Beech v Timney and Paterson [29.07.13]

High Court rejects claim that GP failed to respond to an elevated blood pressure reading causing 35 year old Claimant to suffer a serious stroke.


Mr Justice Turner found that whilst the Claimant had raised a number of areas of breach of duty, some of which he accepted, there were two central issues in the claim:

  • The Claimant had accepted that only one controversial blood pressure reading/recording could have been causatively relevant to his stroke. Accordingly, the other allegations of breach of duty had no causative impact.
  • The important medical dispute in the case could be resolved by rational scientific analysis, rather than the outcome of a forensic bullfight. For example, scientific literature was identified late in the day which resolved a central issue between two of the experts.

Increasing pressure is being placed on both claimants and defendants to limit costs of litigation. This case supports the need to identify the key causative allegations to narrow the issues, in addition to the need to identify relevant literature at an early stage, thereby reducing costs.


On 6 November 2003, the Claimant, then aged 35, had a stroke, as a result of which he suffers from physical and cognitive deficits, which will be permanent.

The Claimant alleged that his stroke was caused by the negligence of the First Defendant, who was his GP. His case was that his blood pressure was probably significantly elevated when he visited the First Defendant on 21 March 2003 and that the First Defendant had recorded a falsely low blood pressure.


Turner J dismissed the claim:

  • It was inherently unlikely that an experienced GP could be so careless as to fail to respond to a blood pressure reading of about 180/100 and record it as being significantly lower than this.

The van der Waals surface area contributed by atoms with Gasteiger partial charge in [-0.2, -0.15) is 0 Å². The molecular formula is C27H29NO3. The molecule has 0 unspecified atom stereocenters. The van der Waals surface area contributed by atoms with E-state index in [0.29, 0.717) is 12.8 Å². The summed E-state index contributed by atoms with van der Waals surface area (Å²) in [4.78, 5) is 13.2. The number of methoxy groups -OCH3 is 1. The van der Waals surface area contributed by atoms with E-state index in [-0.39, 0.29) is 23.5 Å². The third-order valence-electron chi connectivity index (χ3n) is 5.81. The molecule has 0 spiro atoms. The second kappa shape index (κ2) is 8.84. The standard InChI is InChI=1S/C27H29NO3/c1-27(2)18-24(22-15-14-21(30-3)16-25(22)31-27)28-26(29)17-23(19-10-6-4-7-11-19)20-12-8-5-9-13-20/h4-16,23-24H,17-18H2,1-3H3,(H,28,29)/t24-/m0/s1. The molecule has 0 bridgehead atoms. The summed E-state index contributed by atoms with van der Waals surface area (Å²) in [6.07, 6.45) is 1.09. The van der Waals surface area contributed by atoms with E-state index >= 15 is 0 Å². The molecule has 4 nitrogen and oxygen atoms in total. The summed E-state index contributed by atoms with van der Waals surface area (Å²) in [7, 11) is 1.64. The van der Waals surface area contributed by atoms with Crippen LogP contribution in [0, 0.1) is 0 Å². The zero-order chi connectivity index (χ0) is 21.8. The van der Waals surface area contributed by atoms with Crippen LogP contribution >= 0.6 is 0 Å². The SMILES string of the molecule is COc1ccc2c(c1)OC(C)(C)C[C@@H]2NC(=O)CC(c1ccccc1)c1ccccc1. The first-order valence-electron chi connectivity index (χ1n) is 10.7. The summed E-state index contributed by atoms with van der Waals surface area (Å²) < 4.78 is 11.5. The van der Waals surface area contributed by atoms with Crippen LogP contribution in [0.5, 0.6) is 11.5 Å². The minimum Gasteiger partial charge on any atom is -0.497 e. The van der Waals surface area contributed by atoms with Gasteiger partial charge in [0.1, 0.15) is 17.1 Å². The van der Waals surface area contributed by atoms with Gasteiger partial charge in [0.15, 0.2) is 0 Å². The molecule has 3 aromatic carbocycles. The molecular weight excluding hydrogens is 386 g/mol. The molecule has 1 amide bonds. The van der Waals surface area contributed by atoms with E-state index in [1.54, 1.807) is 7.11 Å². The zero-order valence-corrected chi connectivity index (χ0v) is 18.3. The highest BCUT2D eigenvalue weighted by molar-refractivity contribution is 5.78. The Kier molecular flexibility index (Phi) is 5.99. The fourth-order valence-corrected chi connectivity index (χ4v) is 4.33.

• The evidence revealed that, in some respects, the First Defendant fell short of the standard to be expected of a reasonably competent GP. However, these examples were not so serious as to cast doubt on his ability correctly to take and record a blood pressure measurement.
  • The clinical findings relied upon by the Claimant’s expert cardiologist, Dr Saltissi to support his conclusion that his blood pressure was in the region of 180/100 in March 2003 were inadequately founded in the evidence of the relevant scientific literature.
  • The evidence of the Defendants’ expert neurologist, Dr Sharma that the direct cause of the stroke was an arteriovenous malformation was ultimately compelling and was consistent with a level of blood pressure which, although elevated, was not severely so. A single low normal reading in March 2003 was not inconsistent with this picture.
  • In any event, the evidence showed that the Claimant would have suffered his stroke even if the First Defendant had found high blood pressure in March 2003 and embarked on a course of reasonable treatment. The scientific literature demonstrated that, in any given case, the chances of making any difference to the risk of a stroke after a treatment regime has been in place for no more than a few months are negligible.